White House Doubles Down: Targeting Press With Libel Laws ‘Being Looked Into’

White House Press Secretary Sean Spicer delivered the press briefing in the James S. Brady Press Briefing Room of the White House, on Monday, April 24, 2017. (Photo by Cheriss May) *** Please Use Credit from Credit F... White House Press Secretary Sean Spicer delivered the press briefing in the James S. Brady Press Briefing Room of the White House, on Monday, April 24, 2017. (Photo by Cheriss May) *** Please Use Credit from Credit Field ***(Sipa via AP Images) MORE LESS
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May 1, 2017 3:05 p.m.

The White House maintained on Monday that it is looking into ways to create libel laws in order to sue publications that print unflattering or untrue coverage of the President.

On Sunday, a day after President Trump railed against the press at a rally marking his 100th day in office, White House chief of staff Reince Priebus said of amending the Constitution to expand libel law: “I think it’s something that we’ve looked at, and how that gets executed or whether that goes anywhere is a different story.”

White House spokesperson Sean Spicer doubled down on Monday.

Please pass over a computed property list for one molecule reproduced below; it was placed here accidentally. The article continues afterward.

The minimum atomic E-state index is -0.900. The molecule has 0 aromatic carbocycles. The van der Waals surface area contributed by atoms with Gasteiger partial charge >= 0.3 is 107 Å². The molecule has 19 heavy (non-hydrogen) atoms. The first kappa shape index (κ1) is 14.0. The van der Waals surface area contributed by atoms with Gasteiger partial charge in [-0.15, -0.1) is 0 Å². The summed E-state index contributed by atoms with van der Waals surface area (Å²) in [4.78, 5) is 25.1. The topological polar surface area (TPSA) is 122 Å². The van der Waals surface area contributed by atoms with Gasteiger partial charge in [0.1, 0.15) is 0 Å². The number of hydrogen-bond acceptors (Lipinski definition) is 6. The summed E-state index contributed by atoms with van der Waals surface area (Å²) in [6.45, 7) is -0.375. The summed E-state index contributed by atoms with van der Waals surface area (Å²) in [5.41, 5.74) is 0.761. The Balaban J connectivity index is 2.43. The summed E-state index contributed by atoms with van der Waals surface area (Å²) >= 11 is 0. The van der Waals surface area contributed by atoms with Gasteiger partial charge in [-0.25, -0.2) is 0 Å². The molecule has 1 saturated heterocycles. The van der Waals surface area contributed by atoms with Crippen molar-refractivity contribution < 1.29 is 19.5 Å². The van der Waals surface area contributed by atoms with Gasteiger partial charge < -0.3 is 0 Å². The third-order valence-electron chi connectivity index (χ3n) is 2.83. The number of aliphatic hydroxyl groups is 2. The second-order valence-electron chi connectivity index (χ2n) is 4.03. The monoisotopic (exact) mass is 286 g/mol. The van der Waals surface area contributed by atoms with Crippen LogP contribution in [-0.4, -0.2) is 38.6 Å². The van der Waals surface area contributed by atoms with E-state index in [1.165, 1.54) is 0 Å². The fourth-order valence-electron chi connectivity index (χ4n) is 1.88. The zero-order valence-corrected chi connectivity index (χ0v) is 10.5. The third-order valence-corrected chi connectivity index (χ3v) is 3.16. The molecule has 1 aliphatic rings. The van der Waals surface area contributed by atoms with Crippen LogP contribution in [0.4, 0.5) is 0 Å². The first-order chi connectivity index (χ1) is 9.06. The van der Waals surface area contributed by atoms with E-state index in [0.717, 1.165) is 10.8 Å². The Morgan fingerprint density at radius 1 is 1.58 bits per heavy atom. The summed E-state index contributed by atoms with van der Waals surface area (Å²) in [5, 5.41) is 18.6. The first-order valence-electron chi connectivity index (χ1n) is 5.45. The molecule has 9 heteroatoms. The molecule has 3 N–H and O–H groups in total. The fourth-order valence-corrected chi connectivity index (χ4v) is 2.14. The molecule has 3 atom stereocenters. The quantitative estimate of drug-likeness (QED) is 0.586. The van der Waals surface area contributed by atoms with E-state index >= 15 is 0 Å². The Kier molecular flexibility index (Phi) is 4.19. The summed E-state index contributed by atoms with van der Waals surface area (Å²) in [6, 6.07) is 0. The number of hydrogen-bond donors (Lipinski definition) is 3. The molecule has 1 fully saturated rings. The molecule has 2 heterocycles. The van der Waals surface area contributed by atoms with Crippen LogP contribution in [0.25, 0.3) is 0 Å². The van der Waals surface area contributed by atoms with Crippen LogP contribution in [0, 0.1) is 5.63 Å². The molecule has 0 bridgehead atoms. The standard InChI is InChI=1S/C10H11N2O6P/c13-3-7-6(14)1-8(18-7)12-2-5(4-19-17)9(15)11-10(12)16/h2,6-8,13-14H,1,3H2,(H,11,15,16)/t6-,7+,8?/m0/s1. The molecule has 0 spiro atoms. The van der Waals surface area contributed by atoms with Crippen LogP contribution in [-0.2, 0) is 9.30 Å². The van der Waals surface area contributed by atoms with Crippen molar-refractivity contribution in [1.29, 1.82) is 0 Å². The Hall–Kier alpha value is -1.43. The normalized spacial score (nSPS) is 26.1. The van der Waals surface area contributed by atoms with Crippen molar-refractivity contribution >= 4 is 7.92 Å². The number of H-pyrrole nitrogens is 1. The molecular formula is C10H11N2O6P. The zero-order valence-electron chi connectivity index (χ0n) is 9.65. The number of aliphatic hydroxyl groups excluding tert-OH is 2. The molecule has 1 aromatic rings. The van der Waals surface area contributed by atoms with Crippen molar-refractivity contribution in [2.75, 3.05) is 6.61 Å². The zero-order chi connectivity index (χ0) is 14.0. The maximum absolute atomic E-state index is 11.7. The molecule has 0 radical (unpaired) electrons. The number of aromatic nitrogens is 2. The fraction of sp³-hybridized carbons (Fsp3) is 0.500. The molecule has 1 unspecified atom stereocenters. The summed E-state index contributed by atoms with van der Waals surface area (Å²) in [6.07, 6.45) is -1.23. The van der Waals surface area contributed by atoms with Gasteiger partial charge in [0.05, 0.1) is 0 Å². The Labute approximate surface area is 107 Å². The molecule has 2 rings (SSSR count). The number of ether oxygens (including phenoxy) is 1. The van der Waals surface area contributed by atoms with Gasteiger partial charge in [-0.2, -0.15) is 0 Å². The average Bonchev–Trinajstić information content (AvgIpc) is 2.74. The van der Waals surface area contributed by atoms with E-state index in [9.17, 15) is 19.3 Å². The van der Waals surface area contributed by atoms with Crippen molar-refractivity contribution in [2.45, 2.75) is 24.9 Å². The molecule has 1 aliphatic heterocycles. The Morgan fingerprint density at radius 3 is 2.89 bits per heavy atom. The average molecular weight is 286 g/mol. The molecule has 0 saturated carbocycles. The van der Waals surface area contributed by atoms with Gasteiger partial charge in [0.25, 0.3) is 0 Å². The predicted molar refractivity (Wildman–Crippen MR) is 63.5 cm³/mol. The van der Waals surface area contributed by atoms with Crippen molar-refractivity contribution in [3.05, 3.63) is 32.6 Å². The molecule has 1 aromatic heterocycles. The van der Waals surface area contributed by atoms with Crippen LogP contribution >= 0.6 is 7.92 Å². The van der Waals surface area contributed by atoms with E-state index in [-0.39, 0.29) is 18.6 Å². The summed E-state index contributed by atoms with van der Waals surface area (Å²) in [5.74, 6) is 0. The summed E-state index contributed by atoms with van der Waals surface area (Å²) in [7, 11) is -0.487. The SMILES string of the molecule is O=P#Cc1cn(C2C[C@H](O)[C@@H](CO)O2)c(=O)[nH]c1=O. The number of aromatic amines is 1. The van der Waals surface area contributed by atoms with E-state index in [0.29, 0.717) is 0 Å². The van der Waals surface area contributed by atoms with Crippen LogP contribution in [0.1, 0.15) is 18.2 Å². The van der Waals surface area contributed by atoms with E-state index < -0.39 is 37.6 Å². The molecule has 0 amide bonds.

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“Is that a project that is currently being worked on by the counsel’s office?” the New York Times’ Glenn Thrush asked, referring to Priebus’ statements. “Can you tell me the status of that? Who is pursuing that?”

“I think the chief of staff made it very clear that it’s something that is being looked into, substantively and then both logistically, how it would happen” Spicer said. “But that’s nothing new. It’s something the President talked about on the campaign trail.”

“Is the counsel actually—” Thrush attempted.

“I will not go into it,” Spicer said.

Indeed, the President often said during the Presidential campaign, and since, that he wished to change libel laws so that he would be able to sue for “purposefully negative, and horrible and false articles” and “hit pieces.”

The Supreme Court has ruled that libel damages can be awarded to public officials only as a result of “actual malice.” Unintentional factual inaccuracies are protected by the First Amendment, as is speech critical of of the President.

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